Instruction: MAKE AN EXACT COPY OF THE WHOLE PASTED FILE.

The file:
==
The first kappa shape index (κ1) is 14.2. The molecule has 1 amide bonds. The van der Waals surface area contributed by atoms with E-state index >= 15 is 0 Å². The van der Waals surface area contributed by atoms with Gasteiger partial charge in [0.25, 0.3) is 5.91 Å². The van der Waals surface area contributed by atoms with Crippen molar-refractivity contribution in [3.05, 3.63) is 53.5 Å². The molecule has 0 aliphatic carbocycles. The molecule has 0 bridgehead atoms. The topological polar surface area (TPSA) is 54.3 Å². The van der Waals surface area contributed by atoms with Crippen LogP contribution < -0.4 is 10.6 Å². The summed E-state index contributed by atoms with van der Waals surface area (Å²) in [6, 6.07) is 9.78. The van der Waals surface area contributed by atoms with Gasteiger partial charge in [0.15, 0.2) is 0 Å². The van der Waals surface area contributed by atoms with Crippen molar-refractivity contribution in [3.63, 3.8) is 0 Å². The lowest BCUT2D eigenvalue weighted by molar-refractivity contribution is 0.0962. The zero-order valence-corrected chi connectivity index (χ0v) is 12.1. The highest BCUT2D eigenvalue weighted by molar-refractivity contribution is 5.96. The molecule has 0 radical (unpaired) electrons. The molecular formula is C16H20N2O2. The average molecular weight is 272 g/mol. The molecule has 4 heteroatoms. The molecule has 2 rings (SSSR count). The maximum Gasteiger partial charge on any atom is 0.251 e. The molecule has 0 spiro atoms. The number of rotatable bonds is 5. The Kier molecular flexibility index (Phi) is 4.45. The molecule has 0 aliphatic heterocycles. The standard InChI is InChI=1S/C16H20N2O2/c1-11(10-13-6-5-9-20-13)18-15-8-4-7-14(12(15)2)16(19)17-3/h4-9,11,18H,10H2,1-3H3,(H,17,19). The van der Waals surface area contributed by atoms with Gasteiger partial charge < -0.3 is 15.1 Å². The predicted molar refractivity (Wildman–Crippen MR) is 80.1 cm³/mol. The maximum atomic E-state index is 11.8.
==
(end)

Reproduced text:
The first kappa shape index (κ1) is 14.2. The molecule has 1 amide bonds. The van der Waals surface area contributed by atoms with E-state index >= 15 is 0 Å². The van der Waals surface area contributed by atoms with Gasteiger partial charge in [0.25, 0.3) is 5.91 Å². The van der Waals surface area contributed by atoms with Crippen molar-refractivity contribution in [3.05, 3.63) is 53.5 Å². The molecule has 0 aliphatic carbocycles. The molecule has 0 bridgehead atoms. The topological polar surface area (TPSA) is 54.3 Å². The van der Waals surface area contributed by atoms with Crippen LogP contribution < -0.4 is 10.6 Å². The summed E-state index contributed by atoms with van der Waals surface area (Å²) in [6, 6.07) is 9.78. The van der Waals surface area contributed by atoms with Gasteiger partial charge in [0.15, 0.2) is 0 Å². The van der Waals surface area contributed by atoms with Crippen molar-refractivity contribution in [3.63, 3.8) is 0 Å². The lowest BCUT2D eigenvalue weighted by molar-refractivity contribution is 0.0962. The zero-order valence-corrected chi connectivity index (χ0v) is 12.1. The highest BCUT2D eigenvalue weighted by molar-refractivity contribution is 5.96. The molecule has 0 radical (unpaired) electrons. The molecular formula is C16H20N2O2. The average molecular weight is 272 g/mol. The molecule has 4 heteroatoms. The molecule has 2 rings (SSSR count). The maximum Gasteiger partial charge on any atom is 0.251 e. The molecule has 0 spiro atoms. The number of rotatable bonds is 5. The Kier molecular flexibility index (Phi) is 4.45. The molecule has 0 aliphatic heterocycles. The standard InChI is InChI=1S/C16H20N2O2/c1-11(10-13-6-5-9-20-13)18-15-8-4-7-14(12(15)2)16(19)17-3/h4-9,11,18H,10H2,1-3H3,(H,17,19). The van der Waals surface area contributed by atoms with Gasteiger partial charge < -0.3 is 15.1 Å². The predicted molar refractivity (Wildman–Crippen MR) is 80.1 cm³/mol. The maximum atomic E-state index is 11.8.